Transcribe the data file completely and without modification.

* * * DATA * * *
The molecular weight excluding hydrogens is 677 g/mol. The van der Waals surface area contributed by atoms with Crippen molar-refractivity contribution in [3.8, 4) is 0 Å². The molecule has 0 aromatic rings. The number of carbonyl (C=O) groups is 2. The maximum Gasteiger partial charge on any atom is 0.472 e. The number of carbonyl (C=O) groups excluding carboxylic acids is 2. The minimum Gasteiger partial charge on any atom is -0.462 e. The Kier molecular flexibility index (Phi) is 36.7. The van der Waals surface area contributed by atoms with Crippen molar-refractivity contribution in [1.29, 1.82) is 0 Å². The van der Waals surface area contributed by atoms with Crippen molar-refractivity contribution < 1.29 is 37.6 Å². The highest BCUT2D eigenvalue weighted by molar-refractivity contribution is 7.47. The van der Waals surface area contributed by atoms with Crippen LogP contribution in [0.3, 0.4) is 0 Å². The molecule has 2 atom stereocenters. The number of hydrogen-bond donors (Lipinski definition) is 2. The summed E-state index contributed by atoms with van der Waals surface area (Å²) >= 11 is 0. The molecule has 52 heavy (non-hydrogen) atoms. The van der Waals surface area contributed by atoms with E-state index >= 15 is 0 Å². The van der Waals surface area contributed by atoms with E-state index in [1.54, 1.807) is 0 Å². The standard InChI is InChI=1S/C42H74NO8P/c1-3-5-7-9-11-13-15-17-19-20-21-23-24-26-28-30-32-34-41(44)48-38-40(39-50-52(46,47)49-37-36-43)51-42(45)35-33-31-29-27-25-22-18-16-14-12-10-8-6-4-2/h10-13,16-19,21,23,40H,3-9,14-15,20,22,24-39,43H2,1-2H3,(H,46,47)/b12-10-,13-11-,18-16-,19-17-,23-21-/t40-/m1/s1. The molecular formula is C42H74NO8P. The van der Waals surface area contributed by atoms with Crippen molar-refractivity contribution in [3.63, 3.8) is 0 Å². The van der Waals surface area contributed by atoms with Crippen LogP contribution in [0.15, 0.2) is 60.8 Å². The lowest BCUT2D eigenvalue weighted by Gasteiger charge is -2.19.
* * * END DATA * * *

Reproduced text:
The molecular weight excluding hydrogens is 677 g/mol. The van der Waals surface area contributed by atoms with Crippen molar-refractivity contribution in [3.8, 4) is 0 Å². The molecule has 0 aromatic rings. The number of carbonyl (C=O) groups is 2. The maximum Gasteiger partial charge on any atom is 0.472 e. The number of carbonyl (C=O) groups excluding carboxylic acids is 2. The minimum Gasteiger partial charge on any atom is -0.462 e. The Kier molecular flexibility index (Phi) is 36.7. The van der Waals surface area contributed by atoms with Crippen molar-refractivity contribution in [1.29, 1.82) is 0 Å². The van der Waals surface area contributed by atoms with Crippen molar-refractivity contribution < 1.29 is 37.6 Å². The highest BCUT2D eigenvalue weighted by molar-refractivity contribution is 7.47. The van der Waals surface area contributed by atoms with Crippen LogP contribution in [0.3, 0.4) is 0 Å². The molecule has 2 atom stereocenters. The number of hydrogen-bond donors (Lipinski definition) is 2. The summed E-state index contributed by atoms with van der Waals surface area (Å²) >= 11 is 0. The molecule has 52 heavy (non-hydrogen) atoms. The van der Waals surface area contributed by atoms with E-state index >= 15 is 0 Å². The van der Waals surface area contributed by atoms with E-state index in [1.54, 1.807) is 0 Å². The standard InChI is InChI=1S/C42H74NO8P/c1-3-5-7-9-11-13-15-17-19-20-21-23-24-26-28-30-32-34-41(44)48-38-40(39-50-52(46,47)49-37-36-43)51-42(45)35-33-31-29-27-25-22-18-16-14-12-10-8-6-4-2/h10-13,16-19,21,23,40H,3-9,14-15,20,22,24-39,43H2,1-2H3,(H,46,47)/b12-10-,13-11-,18-16-,19-17-,23-21-/t40-/m1/s1. The molecular formula is C42H74NO8P. The van der Waals surface area contributed by atoms with Crippen molar-refractivity contribution in [3.63, 3.8) is 0 Å². The van der Waals surface area contributed by atoms with Crippen LogP contribution in [0.15, 0.2) is 60.8 Å². The lowest BCUT2D eigenvalue weighted by Gasteiger charge is -2.19.